Production at a remote Rio Tinto mine site was temporarily suspended last week after a union investigation raised safety concerns at the operation.
IN 1963 the Yolngu people of Northeast Arnhem Land sent their bark petitions to the Federal Government, protesting the Commonwealth’s granting of mining rights to the North Australian Bauxite and Aluminium Company.
In a struggle that’s lasted more than five decades, Yunupingu’s argument has never been that mining should not be allowed on Aboriginal land. Rather, he’s argued that the industry should be conducted on the traditional owners’ terms as a means for creating economic opportunity and escaping the welfare trap.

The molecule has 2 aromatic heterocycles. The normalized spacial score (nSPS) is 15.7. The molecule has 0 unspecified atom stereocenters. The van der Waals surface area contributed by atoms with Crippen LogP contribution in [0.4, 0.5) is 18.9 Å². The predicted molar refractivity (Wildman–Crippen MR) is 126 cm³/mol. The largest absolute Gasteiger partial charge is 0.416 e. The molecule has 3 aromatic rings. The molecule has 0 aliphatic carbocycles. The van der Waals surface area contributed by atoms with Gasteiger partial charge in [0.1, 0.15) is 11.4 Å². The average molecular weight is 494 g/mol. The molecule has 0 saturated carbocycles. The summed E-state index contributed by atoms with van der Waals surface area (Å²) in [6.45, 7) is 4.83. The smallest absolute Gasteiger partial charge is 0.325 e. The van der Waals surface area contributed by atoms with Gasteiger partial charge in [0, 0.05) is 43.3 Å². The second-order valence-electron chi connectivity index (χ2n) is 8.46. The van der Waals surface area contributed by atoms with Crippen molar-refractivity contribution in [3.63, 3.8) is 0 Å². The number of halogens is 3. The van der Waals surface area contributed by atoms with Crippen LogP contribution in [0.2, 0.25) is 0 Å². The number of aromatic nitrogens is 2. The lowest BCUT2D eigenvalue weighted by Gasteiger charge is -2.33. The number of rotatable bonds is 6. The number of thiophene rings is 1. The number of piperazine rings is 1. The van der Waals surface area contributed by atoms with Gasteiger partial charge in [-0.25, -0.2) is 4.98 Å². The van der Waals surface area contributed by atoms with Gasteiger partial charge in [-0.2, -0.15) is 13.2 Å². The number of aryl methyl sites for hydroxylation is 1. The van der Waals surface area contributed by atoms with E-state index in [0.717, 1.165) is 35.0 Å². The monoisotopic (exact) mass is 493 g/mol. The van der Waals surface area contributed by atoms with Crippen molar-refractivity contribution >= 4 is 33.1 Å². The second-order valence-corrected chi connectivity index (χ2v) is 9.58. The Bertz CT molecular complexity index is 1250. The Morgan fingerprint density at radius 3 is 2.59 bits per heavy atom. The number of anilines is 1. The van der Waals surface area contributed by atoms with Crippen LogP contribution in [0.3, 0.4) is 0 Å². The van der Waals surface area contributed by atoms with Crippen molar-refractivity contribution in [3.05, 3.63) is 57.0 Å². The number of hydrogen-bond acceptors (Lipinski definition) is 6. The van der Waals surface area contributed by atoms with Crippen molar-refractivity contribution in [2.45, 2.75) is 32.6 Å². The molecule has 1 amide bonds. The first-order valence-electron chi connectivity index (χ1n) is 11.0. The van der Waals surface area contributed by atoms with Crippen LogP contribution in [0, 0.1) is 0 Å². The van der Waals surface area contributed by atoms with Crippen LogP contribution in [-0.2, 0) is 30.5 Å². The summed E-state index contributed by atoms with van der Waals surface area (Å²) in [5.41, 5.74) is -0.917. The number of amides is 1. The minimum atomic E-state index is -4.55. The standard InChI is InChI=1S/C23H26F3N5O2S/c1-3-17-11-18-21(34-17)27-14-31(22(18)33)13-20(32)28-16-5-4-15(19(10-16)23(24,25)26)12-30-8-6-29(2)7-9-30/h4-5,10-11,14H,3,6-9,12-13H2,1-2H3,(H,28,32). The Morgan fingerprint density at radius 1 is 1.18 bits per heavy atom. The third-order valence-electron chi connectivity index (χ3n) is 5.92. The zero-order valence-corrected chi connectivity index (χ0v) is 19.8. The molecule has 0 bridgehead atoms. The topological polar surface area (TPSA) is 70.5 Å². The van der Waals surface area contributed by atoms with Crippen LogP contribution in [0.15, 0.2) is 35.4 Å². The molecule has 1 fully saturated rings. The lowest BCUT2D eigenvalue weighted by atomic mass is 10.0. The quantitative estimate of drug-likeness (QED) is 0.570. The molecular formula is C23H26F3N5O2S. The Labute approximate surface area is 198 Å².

“This bauxite we are mining is ours,” he said.
“We used to own it before the land was taken away by the Commonwealth. We still own the land and the bauxite.
The colour of the dirt might have been different, but according to the Gumatj clan, the moment was no less significant.
At Gulkula in Northeast Arnhem Land, Gumatj leader Galarrwuy Yunupingu poured a handful of bauxite into the hands of Rio Tinto workers Jim Singer and Ken Kahler, just as Gough Whitlam had done with Vincent Lingiari at Wave Hill 51 years ago.
‘I feel proud. I feel more proud than ever before,’ Dr Yunupingu said.
The moment marked the opening of the Gulkula Mine, the first Aboriginal owned and operated mine in Australian history.